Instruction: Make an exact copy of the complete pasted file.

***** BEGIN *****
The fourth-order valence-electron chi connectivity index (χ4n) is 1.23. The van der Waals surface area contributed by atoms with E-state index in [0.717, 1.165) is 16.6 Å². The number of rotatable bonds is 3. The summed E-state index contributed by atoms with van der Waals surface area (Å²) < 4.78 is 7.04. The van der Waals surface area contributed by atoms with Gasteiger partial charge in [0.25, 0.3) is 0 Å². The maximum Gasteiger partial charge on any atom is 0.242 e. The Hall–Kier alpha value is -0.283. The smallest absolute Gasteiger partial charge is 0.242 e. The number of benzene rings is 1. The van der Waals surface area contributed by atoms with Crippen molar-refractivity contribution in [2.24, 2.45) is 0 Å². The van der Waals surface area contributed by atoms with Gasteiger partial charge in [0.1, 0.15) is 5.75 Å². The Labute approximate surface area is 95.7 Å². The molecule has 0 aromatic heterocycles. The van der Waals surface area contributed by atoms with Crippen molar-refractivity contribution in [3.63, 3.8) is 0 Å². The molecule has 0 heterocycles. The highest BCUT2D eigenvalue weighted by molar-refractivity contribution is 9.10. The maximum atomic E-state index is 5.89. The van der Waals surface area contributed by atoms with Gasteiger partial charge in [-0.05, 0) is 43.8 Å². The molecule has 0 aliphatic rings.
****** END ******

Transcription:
The fourth-order valence-electron chi connectivity index (χ4n) is 1.23. The van der Waals surface area contributed by atoms with E-state index in [0.717, 1.165) is 16.6 Å². The number of rotatable bonds is 3. The summed E-state index contributed by atoms with van der Waals surface area (Å²) < 4.78 is 7.04. The van der Waals surface area contributed by atoms with Gasteiger partial charge in [0.25, 0.3) is 0 Å². The maximum Gasteiger partial charge on any atom is 0.242 e. The Hall–Kier alpha value is -0.283. The smallest absolute Gasteiger partial charge is 0.242 e. The number of benzene rings is 1. The van der Waals surface area contributed by atoms with Crippen molar-refractivity contribution in [2.24, 2.45) is 0 Å². The van der Waals surface area contributed by atoms with Gasteiger partial charge in [0.1, 0.15) is 5.75 Å². The Labute approximate surface area is 95.7 Å². The molecule has 0 aromatic heterocycles. The van der Waals surface area contributed by atoms with Crippen molar-refractivity contribution in [3.63, 3.8) is 0 Å². The molecule has 0 heterocycles. The highest BCUT2D eigenvalue weighted by molar-refractivity contribution is 9.10. The maximum atomic E-state index is 5.89. The van der Waals surface area contributed by atoms with Gasteiger partial charge in [-0.05, 0) is 43.8 Å². The molecule has 0 aliphatic rings.